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Arielle Summers (Bella Thorne) lives in Florida with her mother. She works in a diner, saving up her wages (stashing the money in a box under her bed, so that we know that sooner than later her mother’s boyfriend is going to rob her blind) to go to Hollywood, where she hopes to become famous despite lacking any discernible qualities other than looking like a an adult actress (emphasis on 'adult').

One night, Arielle goes to a party, gets in a fight, and beats up some other girl while everyone else records the event for social media. Arielle immediately gains 147 new followers, getting her first inkling that appealing to the lowest common denominator is the fastest way to fame.

The next day Arielle meets Dean Taylor (Jake Manley), who looks like Stephen Dorff and Mark McGrath’s bastard child. They spend time together at another party, where Dean reveals that he was in prison for armed robbery and assault, and that his parole requires him to live with his father.

This is where the movie begins to fall apart. This parole requirement seems to suggest that Dean is underage, and in fact Arielle later refers to the two of them as “a teenage couple.” Okay, Bella Thorne is 22 (and that's, of course, what I mean by 'adult'), while Manley is 28, and neither of them look a day younger than their respective ages, especially him.

As expected, Arielle discovers that all her money has been swiped, so she packs up and goes to Dean’s house to finds his father beating the shit out of him. Dean fights back, and his father ends up falling down the stairs to his apparent doom. Arielle and Dean immediately skip town, and realizing they have no money, decide to hold up a gas station with Dean’s gun.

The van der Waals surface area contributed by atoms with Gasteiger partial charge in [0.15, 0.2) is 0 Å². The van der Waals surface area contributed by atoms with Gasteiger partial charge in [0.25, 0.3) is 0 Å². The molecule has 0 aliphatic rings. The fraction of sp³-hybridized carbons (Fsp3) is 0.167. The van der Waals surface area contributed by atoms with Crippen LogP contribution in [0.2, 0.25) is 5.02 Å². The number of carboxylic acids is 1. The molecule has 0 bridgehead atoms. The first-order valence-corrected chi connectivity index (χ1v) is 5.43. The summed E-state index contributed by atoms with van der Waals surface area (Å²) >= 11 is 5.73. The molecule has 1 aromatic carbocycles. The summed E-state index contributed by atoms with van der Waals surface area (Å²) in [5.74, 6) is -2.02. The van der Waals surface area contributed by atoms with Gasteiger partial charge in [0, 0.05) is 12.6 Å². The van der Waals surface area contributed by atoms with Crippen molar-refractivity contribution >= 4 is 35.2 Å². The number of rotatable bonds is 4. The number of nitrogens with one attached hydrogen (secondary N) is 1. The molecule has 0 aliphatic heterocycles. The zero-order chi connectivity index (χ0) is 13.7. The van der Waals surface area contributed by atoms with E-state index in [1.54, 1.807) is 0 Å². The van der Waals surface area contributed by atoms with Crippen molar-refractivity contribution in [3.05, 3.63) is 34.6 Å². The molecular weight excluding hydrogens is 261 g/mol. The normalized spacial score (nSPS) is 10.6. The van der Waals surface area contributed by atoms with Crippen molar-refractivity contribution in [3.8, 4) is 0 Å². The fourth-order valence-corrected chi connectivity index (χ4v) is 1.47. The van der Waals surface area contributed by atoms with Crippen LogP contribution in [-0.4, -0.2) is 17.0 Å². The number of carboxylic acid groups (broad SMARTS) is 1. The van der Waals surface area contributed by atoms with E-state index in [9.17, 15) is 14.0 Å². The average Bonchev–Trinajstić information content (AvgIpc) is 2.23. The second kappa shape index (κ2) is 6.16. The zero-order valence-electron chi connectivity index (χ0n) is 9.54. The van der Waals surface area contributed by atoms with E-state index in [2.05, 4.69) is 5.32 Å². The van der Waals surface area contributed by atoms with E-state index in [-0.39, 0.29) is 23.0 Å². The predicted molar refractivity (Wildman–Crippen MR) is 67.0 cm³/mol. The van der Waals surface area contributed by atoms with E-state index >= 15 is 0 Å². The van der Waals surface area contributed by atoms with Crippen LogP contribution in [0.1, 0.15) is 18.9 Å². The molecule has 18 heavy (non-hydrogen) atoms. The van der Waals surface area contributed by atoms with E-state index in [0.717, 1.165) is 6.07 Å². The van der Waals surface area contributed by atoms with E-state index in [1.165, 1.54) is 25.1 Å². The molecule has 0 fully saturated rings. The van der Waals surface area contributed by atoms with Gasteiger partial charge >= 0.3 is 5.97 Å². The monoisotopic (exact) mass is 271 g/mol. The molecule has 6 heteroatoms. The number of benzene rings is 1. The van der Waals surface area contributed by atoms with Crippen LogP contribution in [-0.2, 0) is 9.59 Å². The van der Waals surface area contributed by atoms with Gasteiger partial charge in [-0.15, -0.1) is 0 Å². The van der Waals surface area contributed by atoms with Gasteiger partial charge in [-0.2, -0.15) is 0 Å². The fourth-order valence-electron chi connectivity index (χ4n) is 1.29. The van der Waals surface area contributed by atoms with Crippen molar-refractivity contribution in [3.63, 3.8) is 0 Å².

Arielle tapes the stick-up and uploads it online, resulting in three thousand new followers. Dean is upset when he finds out that Arielle has been broadcasting their crimes, but Arielle says she used an “IP blocker” and didn’t show their faces.

Appeased, Dean gets behind the camera as well, and their crime spree nets Arielle’s more than three million followers. They are eventually identified by the police, their faces shown on the news. Dean is angry, but Arielle is elated to finally be (in)famous.

They are pulled over by the police, and when the officer goes to check their IDs, Arielle gets out of the car and shoots him. Arielle and Dean go into hiding, which leads to Arielle losing subscribers and followers.

Even though they have enough money, Arielle goes off alone to rob a gas station, accidentally killing a customer. The climax of the film takes place during a bank robbery involving the couple and other criminals, and which Arielle live-streams for her now five million followers.

As far as I can tell, Infamous strives to satirize the extremes to which people will go for followers and ‘likes.’ The problem, other than targeting low-hanging fruit, is that the movie tries to illustrate its point with a situation that could never happen in real life.

A real-world Arielle might literally steal and kill for internet fame, but it would be to no avail because YouTube, Facebook, Twitter, Instagram, etc., would remove her videos and block her accounts faster than she could say 'Jackie Robinson’.

But let’s say, for the sake of argument, that Arielle lives in a world where these social networks have no policies against violent, graphic, and illegal material; her and Dean’s criminal exploits occur across at least three states, which would inevitably draw the attention of the FBI, and I'm pretty sure they could easily bypass Arielle’s “IP blocker”.

Who knows; maybe Arielle also lives in an alternate reality where President William McKinley wasn’t assassinated and the FBI never created. Unfortunately for Infamous, however, we live in a universe in which Bonnie and Clyde, Badlands, Dog Day Afternoon, and Natural Born Killers do exist — and while all of these films, like Infamous, are morally ambiguous at best, on the other hand they are, unlike Infamous, works of art with compelling characters — and that makes Infamous redundant and unnecessary.